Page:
HIPAA Training for EmployeesHIPAA Training for Employees DVD provides training on the following: privacy rule basics; use and disclosures; patient rights; employee behaviors to safeguard patient information; security rules; safeguards to protect patient information electronically; HITECH; breach identification and notification; enforcement; and level of fines.

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Have an infographic you’d like featured on our site? Click here for submission guidelines.

Guest Post: Following Anthem Breach, 5 Preventive Steps to Protect Businesses Against Electronic Data Theft

February 19th, 2015 by Kevin Watson

Kevin Watson is CEO of Netsurion, a provider of cloud-managed IT solutions.


The country’s second largest health insurer, Anthem Inc., has confirmed it is the latest to join a growing list of major corporations to have suffered a serious data breach. Kevin Watson, CEO of Netsurion, outlines some of the consequences of stolen healthcare data and suggests five steps businesses can take to protect themselves from electronic data theft.

Unlike many recent data breaches, Anthem was quick to publicly announce the breach only days after discovering that personal information on as many as 80 million of its customers and employees had been stolen. In this case, it appears the hackers used rather sophisticated methods, managing to gather names, dates of birth, social security numbers, addresses and email addresses. Although it does not appear any medical information or financial records were exposed, the information that was taken is more than enough to steal the identities of the affected individuals.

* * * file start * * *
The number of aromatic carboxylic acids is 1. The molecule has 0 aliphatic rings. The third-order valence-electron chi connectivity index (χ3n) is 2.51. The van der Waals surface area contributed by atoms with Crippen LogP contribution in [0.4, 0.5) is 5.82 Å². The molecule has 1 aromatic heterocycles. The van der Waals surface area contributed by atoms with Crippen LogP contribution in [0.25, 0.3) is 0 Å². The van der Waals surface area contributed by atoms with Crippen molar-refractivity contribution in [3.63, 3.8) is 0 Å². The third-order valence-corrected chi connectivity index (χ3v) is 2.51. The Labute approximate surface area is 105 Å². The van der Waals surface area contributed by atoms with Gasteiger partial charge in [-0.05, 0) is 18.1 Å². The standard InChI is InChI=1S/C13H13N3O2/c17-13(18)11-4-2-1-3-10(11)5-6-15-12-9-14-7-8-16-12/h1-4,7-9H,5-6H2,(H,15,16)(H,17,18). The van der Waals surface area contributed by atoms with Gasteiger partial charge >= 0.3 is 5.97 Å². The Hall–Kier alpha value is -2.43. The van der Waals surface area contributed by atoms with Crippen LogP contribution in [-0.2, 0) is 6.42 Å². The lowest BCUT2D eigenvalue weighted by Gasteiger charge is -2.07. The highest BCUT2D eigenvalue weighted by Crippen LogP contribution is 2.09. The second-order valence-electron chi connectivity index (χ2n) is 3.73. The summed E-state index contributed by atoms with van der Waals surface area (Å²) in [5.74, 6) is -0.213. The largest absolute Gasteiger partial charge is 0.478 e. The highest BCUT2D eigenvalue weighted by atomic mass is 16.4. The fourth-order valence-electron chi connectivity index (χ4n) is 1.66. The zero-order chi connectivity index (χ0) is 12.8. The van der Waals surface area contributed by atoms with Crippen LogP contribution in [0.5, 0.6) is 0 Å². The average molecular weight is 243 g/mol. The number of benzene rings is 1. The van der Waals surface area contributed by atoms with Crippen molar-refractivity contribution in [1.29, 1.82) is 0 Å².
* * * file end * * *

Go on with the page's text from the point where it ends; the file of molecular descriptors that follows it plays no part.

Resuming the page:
For so long, the focus of data breaches has been on credit card data, as stolen credit card data can so readily be turned into cash or goods. However, with the increasing popularity of EMV or chip and pin enabled credit cards, the prevalence of data breaches involving personal information may again rise to the forefront. This is especially true when one realizes the value of a stolen identity can often be far greater over the long term than the value of a stolen credit card.

If access to insurance plan information were to have been stolen along with identity information, data thieves would have a good indicator as to which identities were of higher value based on the value of the insurance plan. If thieves focus on the individuals with the highest plan costs, these are likely the people who are more established in their lives, have families, higher incomes and better credit, meaning their identities are worth even more on the black market.

This breach highlights that data security is not an issue limited to those processing credit cards. Businesses of all types must think of the type of information stored in their systems and realize they are only as secure as their weakest system. The following checklist outlines simple methods can help protect businesses from electronic data theft: